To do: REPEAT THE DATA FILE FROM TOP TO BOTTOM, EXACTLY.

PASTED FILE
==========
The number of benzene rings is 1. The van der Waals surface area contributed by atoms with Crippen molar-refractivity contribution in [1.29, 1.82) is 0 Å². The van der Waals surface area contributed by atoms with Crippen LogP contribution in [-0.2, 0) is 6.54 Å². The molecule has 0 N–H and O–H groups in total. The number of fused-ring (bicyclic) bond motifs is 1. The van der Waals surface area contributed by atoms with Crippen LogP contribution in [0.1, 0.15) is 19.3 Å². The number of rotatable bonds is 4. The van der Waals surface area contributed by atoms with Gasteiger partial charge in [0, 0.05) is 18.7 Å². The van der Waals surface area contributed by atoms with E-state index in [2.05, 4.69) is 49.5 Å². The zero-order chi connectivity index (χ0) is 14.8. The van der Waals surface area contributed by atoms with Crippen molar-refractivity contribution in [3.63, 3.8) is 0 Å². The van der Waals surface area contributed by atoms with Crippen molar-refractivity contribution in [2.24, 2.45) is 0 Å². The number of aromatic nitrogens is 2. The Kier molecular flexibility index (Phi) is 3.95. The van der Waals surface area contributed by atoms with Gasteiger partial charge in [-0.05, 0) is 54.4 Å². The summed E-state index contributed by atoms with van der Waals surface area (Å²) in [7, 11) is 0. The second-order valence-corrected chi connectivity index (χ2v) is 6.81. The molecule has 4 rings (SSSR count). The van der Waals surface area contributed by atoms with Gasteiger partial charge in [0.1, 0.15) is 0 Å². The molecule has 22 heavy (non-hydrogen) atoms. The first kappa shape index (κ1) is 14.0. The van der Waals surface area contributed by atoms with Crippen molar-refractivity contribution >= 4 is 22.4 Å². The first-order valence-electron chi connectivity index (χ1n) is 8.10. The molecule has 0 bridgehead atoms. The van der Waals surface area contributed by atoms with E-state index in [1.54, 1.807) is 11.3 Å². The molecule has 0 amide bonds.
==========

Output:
The number of benzene rings is 1. The van der Waals surface area contributed by atoms with Crippen molar-refractivity contribution in [1.29, 1.82) is 0 Å². The van der Waals surface area contributed by atoms with Crippen LogP contribution in [-0.2, 0) is 6.54 Å². The molecule has 0 N–H and O–H groups in total. The number of fused-ring (bicyclic) bond motifs is 1. The van der Waals surface area contributed by atoms with Crippen LogP contribution in [0.1, 0.15) is 19.3 Å². The number of rotatable bonds is 4. The van der Waals surface area contributed by atoms with Gasteiger partial charge in [0, 0.05) is 18.7 Å². The van der Waals surface area contributed by atoms with E-state index in [2.05, 4.69) is 49.5 Å². The zero-order chi connectivity index (χ0) is 14.8. The van der Waals surface area contributed by atoms with Crippen molar-refractivity contribution in [3.63, 3.8) is 0 Å². The van der Waals surface area contributed by atoms with Crippen molar-refractivity contribution in [2.24, 2.45) is 0 Å². The number of aromatic nitrogens is 2. The Kier molecular flexibility index (Phi) is 3.95. The van der Waals surface area contributed by atoms with Gasteiger partial charge in [-0.05, 0) is 54.4 Å². The summed E-state index contributed by atoms with van der Waals surface area (Å²) in [7, 11) is 0. The second-order valence-corrected chi connectivity index (χ2v) is 6.81. The molecule has 4 rings (SSSR count). The van der Waals surface area contributed by atoms with Gasteiger partial charge in [0.1, 0.15) is 0 Å². The molecule has 22 heavy (non-hydrogen) atoms. The first kappa shape index (κ1) is 14.0. The van der Waals surface area contributed by atoms with Crippen molar-refractivity contribution >= 4 is 22.4 Å². The first-order valence-electron chi connectivity index (χ1n) is 8.10. The molecule has 0 bridgehead atoms. The van der Waals surface area contributed by atoms with E-state index in [1.54, 1.807) is 11.3 Å². The molecule has 0 amide bonds.